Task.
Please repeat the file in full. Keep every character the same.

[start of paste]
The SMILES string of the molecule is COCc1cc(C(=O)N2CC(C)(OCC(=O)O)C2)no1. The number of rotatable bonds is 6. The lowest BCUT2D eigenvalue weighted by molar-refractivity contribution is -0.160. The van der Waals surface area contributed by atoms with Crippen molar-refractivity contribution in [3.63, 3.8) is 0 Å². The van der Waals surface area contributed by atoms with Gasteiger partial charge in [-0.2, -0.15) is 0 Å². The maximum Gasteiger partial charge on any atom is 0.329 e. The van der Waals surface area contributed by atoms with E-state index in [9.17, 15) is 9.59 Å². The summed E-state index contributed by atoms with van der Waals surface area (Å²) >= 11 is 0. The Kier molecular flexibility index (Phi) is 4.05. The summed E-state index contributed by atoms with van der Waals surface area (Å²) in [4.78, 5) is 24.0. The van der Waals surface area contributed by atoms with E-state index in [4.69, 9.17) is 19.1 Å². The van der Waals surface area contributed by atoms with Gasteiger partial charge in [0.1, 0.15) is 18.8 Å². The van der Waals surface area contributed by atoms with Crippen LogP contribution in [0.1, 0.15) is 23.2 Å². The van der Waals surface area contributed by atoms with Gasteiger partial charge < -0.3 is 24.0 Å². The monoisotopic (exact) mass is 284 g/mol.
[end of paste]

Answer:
The SMILES string of the molecule is COCc1cc(C(=O)N2CC(C)(OCC(=O)O)C2)no1. The number of rotatable bonds is 6. The lowest BCUT2D eigenvalue weighted by molar-refractivity contribution is -0.160. The van der Waals surface area contributed by atoms with Crippen molar-refractivity contribution in [3.63, 3.8) is 0 Å². The van der Waals surface area contributed by atoms with Gasteiger partial charge in [-0.2, -0.15) is 0 Å². The maximum Gasteiger partial charge on any atom is 0.329 e. The van der Waals surface area contributed by atoms with E-state index in [9.17, 15) is 9.59 Å². The summed E-state index contributed by atoms with van der Waals surface area (Å²) >= 11 is 0. The Kier molecular flexibility index (Phi) is 4.05. The summed E-state index contributed by atoms with van der Waals surface area (Å²) in [4.78, 5) is 24.0. The van der Waals surface area contributed by atoms with E-state index in [4.69, 9.17) is 19.1 Å². The van der Waals surface area contributed by atoms with Gasteiger partial charge in [0.1, 0.15) is 18.8 Å². The van der Waals surface area contributed by atoms with Crippen LogP contribution in [0.1, 0.15) is 23.2 Å². The van der Waals surface area contributed by atoms with Gasteiger partial charge < -0.3 is 24.0 Å². The monoisotopic (exact) mass is 284 g/mol.